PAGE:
The garden of Ediacara

A world of chemical energy, not driven by sunlight?

How familiar is the Ediacaran fauna?

Explosive Cambrian

Cambrian forms

Archaeocyatha: The only extinct phylum?

Why diversify now?

Cambrian explosion or short fuse?

Cambrian biodiversity: Good designs... or just lucky?

How a small quarry in British Columbia changed our understanding of biodiversity

'It's a Wonderful Life'

To conclude

Post-Cambrian: Tinkering with successful designs?

Palaeozoic - 'first life'

Middle and modern life

The present - not set in stone

Beginnings of evolution: The origin of species

End of evolution: Extinction

The 'big five'

Causes of extinction

Extinctions as routine events in the history of life

Early humans and biodiversity

Extinctions post-1600s

Proving extinction?

The Red Data Book

Other takes on extinction

To conclude

5 Swept away and changed

Threatening behaviour

Living beyond our means

Top five direct (or proximate) causes of biodiversity loss

1) Habitat loss and degradation

2) Direct exploitation

Home economics

Food, glorious food

Industrial materials

Medicine sans frontiers


Controlling the natural world

3) Climate change

4) Introduced species

The domino effect: Extinction cascades

Some light relief: Complete elimination of biodiversity by extraterrestrial means

The ultimate cause of biodiversity loss: You and me

Once upon a time there were two look how many

Not just population size but where people live

Not just population size but what people do

It's the poor that do the suffering

To conclude

6 Are the most beautiful things the most useless?

'...and for everything else there's Mastercard'

Costing a small planet

Use now, pay when?

What bees do for free is expensive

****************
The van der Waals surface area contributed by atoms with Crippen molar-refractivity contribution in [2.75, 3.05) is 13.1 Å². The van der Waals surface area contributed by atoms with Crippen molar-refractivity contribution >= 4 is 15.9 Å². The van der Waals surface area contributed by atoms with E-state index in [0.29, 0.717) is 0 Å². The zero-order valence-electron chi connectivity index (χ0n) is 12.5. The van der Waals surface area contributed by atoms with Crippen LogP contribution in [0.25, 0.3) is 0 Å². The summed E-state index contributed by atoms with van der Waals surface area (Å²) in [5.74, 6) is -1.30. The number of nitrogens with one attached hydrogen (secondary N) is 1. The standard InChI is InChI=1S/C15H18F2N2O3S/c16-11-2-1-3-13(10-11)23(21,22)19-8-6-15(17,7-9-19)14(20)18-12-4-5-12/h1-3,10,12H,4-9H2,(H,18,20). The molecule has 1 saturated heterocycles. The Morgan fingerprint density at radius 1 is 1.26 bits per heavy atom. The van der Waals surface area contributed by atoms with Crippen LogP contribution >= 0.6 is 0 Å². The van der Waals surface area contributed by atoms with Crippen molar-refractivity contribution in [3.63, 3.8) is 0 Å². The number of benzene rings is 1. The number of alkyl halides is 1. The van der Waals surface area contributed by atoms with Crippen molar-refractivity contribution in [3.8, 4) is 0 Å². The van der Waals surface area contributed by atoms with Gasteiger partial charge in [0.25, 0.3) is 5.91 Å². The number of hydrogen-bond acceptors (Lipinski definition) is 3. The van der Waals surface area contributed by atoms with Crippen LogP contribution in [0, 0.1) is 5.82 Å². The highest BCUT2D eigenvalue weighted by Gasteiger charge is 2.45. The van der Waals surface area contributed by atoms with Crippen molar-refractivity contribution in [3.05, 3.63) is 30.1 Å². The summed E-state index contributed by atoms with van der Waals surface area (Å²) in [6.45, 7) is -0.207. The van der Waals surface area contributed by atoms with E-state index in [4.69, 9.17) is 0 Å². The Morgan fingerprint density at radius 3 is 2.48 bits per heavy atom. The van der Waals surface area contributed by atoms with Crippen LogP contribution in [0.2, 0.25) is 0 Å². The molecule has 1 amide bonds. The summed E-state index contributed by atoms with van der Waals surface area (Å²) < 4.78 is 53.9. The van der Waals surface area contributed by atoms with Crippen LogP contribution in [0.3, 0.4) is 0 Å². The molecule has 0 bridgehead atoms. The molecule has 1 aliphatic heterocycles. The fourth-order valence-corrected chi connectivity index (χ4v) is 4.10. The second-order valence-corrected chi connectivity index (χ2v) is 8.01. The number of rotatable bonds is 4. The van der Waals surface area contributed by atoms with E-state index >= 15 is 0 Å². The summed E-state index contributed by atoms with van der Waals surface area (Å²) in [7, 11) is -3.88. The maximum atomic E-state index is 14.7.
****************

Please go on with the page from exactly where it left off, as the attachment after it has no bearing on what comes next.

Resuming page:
Costing the Earth - literally

How Biosphere 1 works - as one

Earth, the Goldilocks planet - just right

Lovelock's Gaia hypothesis

Critiques of Gaia

How bits of Biosphere 1 work

Build your own biosphere: Not-so-silent running

The home marine aquarium

Mysteries and hazards

Valuable for what, and to whom?

Keeping options open

Bequest and bequeathal

Full-on philosophers and laid-back religion?

Value bestowed, not intrinsic

Intrinsic value

Valued as an object of worship or through kinship

A creator gives biodiversity value

To conclude

7 Our greatest hazard and our only hope?

Saving private land


Oh, Rio

Large brushstrokes

Louder than words

Arks in parks

Out of place - but alive

Buzzword for the twenty-first century

Responses to Rio

Millennium Assessment

Aichi (2010) and 'Pathway for Humanity' (2015)

Strategic plan for biodiversity and Aichi biodiversity targets

'Pathway for Humanity': UN Sustainable Development Goals (2015)

Global Assessment Report on Biodiversity and Ecosystem Services (2019)


Target 11: Increasing protected areas

Goal 16: Nagoya protocol in force

Sustainability goals

No room for the individual?


8 No one is too small to make a difference

Going further: Suggestions for wider reading


Om forfatteren

John Spicer is Professor of Marine Zoology at the University of Plymouth. He is co-author of the bestselling textbooks Biodiversity: An Introduction and The Invertebrates.